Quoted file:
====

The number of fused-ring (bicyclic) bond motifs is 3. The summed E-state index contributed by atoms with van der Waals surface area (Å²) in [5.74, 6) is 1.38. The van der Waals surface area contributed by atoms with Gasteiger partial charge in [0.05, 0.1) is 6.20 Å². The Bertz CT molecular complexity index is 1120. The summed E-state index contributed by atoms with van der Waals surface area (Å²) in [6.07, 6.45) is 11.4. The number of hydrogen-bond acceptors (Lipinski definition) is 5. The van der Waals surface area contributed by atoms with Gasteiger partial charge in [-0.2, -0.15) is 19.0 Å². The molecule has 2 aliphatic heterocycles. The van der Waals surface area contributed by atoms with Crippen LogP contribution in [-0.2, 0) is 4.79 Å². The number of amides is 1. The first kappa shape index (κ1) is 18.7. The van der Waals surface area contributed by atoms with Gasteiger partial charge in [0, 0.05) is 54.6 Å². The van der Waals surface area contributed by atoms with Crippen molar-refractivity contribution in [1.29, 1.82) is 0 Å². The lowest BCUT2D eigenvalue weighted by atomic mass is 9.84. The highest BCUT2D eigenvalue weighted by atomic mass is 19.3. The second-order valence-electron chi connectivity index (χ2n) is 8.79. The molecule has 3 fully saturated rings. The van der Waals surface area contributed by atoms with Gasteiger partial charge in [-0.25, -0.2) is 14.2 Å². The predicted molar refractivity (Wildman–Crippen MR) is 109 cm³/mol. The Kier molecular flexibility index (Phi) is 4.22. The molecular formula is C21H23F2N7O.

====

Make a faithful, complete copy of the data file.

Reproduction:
The number of fused-ring (bicyclic) bond motifs is 3. The summed E-state index contributed by atoms with van der Waals surface area (Å²) in [5.74, 6) is 1.38. The van der Waals surface area contributed by atoms with Gasteiger partial charge in [0.05, 0.1) is 6.20 Å². The Bertz CT molecular complexity index is 1120. The summed E-state index contributed by atoms with van der Waals surface area (Å²) in [6.07, 6.45) is 11.4. The number of hydrogen-bond acceptors (Lipinski definition) is 5. The van der Waals surface area contributed by atoms with Gasteiger partial charge in [-0.2, -0.15) is 19.0 Å². The molecule has 2 aliphatic heterocycles. The van der Waals surface area contributed by atoms with Crippen LogP contribution in [-0.2, 0) is 4.79 Å². The number of amides is 1. The first kappa shape index (κ1) is 18.7. The van der Waals surface area contributed by atoms with Gasteiger partial charge in [0, 0.05) is 54.6 Å². The van der Waals surface area contributed by atoms with Crippen molar-refractivity contribution in [1.29, 1.82) is 0 Å². The lowest BCUT2D eigenvalue weighted by atomic mass is 9.84. The highest BCUT2D eigenvalue weighted by atomic mass is 19.3. The second-order valence-electron chi connectivity index (χ2n) is 8.79. The molecule has 3 fully saturated rings. The van der Waals surface area contributed by atoms with Gasteiger partial charge in [-0.25, -0.2) is 14.2 Å². The predicted molar refractivity (Wildman–Crippen MR) is 109 cm³/mol. The Kier molecular flexibility index (Phi) is 4.22. The molecular formula is C21H23F2N7O.